Europa League: Dundalk 3 Ki Klaksvik 1
At the full time whistle, Filippo Giovagnoli and Giuseppe Rossi shared a warm embrace, two friends from a tiny village in Italy celebrating the achievement of taking a small town from Ireland into the group stages of the Europa League.
2020 has brought them into a parallel universe, delivering a victory with life-changing potential for a club that was in danger of becoming a punchline until the sight of rock bottom and the positive influence of their new arrivals inspired the dressing room to take a breath and focus.
Now they can look forward to things they never expected from this year.
The rain had fallen hard for most of the second half, similar to the conditions in the dying stages of the win over BATE Borisov in 2016 that brought Stephen Kenny's team to their promised land.
It's probably the only comparison that stands between then and now, in terms of the build-up to crossing the threshold.
Kenny's moment was the result of almost four years in the job. For Giovagnoli, it's come about after a 40-day kamikaze mission that has taken him to uncharted territory.
On Friday morning, his side will be in the Europa League group stage draw along with Spurs, AC Milan, Leicester, Roma, Napoli, Benfica and a selection of other elite clubs from around the continent. It's a surreal state of affairs for the Italians, given they had never coached at senior men's level before this gig.
This achievement will now sit permanently on their CV, and justifies the decision to bring them into an environment soured by the post-restart madness that spelled the end for Vinny Perth and looked to represent the end of an era.
A return to the Europa League group stage represents a dramatic plot twist, especially as there was a feeling outside the club that the American owners would cut their losses and run if they kept coming up short on this stage.
This line of thought underestimated the extent to which the backers were concerned about the balance sheet at this remove; Dundalk recorded a €1.2m loss last year and informed sources say they were on course for a figure closer to €2m this time around.
Three wins in three weeks have effectively succeeded in wiping the slate clean, an absurd reminder of the volatility of the football industry and the role that a favourable series of draws can have in making things possible.
But while the quirky series of events that set up this showdown with Ki Klaksvik succeeded in opening the door for Giovagnoli's side, they still had to walk through it.
Dundalk's full-time team professionally executed their task to become the first Irish team to prevail in three European ties in the same season.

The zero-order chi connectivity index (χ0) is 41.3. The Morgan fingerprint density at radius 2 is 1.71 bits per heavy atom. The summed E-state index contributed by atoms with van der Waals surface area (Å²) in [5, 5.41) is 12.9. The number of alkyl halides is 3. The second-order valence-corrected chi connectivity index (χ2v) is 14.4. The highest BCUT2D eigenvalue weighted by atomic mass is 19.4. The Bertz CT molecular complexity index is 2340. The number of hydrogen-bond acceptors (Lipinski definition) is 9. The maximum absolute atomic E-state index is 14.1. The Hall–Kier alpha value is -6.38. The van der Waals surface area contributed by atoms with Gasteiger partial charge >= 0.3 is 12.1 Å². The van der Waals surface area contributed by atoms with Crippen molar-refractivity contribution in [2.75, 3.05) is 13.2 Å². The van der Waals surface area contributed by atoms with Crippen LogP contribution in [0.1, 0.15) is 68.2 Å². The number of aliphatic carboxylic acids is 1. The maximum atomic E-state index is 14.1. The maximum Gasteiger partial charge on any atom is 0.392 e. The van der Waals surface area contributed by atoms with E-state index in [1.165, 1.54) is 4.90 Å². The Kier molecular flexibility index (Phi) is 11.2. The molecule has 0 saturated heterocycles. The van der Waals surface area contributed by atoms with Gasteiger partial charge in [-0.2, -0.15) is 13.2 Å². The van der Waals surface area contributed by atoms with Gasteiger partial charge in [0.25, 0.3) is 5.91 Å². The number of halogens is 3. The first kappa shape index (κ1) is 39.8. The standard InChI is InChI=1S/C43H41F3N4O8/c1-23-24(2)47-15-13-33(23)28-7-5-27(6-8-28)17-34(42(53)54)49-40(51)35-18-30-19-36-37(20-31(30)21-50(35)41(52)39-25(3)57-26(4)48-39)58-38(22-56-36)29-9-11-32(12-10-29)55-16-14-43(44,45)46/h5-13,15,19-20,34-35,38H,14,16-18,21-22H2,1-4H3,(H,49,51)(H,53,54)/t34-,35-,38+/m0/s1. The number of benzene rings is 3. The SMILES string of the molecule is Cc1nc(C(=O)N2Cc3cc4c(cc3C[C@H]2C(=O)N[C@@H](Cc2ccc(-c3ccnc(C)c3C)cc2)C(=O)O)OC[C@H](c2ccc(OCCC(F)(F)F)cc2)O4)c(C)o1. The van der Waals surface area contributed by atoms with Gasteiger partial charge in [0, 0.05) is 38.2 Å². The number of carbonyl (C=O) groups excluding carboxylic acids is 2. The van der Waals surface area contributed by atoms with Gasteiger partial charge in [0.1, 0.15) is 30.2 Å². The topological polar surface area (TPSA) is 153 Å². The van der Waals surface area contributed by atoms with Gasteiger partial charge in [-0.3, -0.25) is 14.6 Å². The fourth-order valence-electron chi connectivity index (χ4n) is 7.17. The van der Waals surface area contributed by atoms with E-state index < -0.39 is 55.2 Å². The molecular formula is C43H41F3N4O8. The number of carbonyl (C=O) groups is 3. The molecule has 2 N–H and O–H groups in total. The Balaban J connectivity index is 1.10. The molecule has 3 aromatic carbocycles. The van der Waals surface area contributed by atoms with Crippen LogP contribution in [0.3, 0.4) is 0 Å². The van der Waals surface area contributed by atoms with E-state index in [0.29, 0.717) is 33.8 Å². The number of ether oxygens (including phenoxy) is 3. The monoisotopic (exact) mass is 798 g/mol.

The imposing physical nature of the blue-shirted players made it clear that it was going to be a battle, although the suspicion lingered in the home camp that the wide expanses of the Aviva would not suit a side that likes to operate on a compact surface at home where they can get the ball from back to front quickly and dominate teams.
With Patrick McEleney replacing the suspended Chris Shields and Greg Sloggett reverting to the defensive midfield role, Dundalk were planning to have plenty of possession and there were early moments which demonstrated the space that was available if they moved the ball quickly.
Dundalk's breakthrough goal came when they steadied things down to enjoy a sustained spell of possession and escape from a maze of bodies.
The route to goal was direct, with right full Sean Hoare swinging a deep cross into the box where the strength and awareness of Patrick Hoban delivered a header that served as the perfect assist for the inrushing Sean Murray who was alert and brave in nodding the ball beyond Kristian Joensen.
This gave Dundalk a half time advantage, and the onus was on the underdogs to come out and play. But it was the natives who drove on to double their lead, with Michael Duffy and Darragh Leahy combining to force a corner that exposed some unconvincing goalkeeping from Joesen with centre half Daniel Cleary on hand to convert following an ungainly scramble.
KI began to pose questions in attack and both Gary Rogers and Brian Gartland had made important blocks before the visitors added suspense to the final quarter. Norwegian target man Ole Erik Midtskogan found space to let rip from 20 yards and his right footer fizzed beyond Rogers. Their best move of the match created a chance that was fluffed by Faroes international Patrick Johannesen.
The punishment was instantaneous. Dundalk countered and Murray was strong, finding the space to release Daniel Kelly with the Ringsend man enjoying his finest moment just around the corner from where he grew up with a composed finish.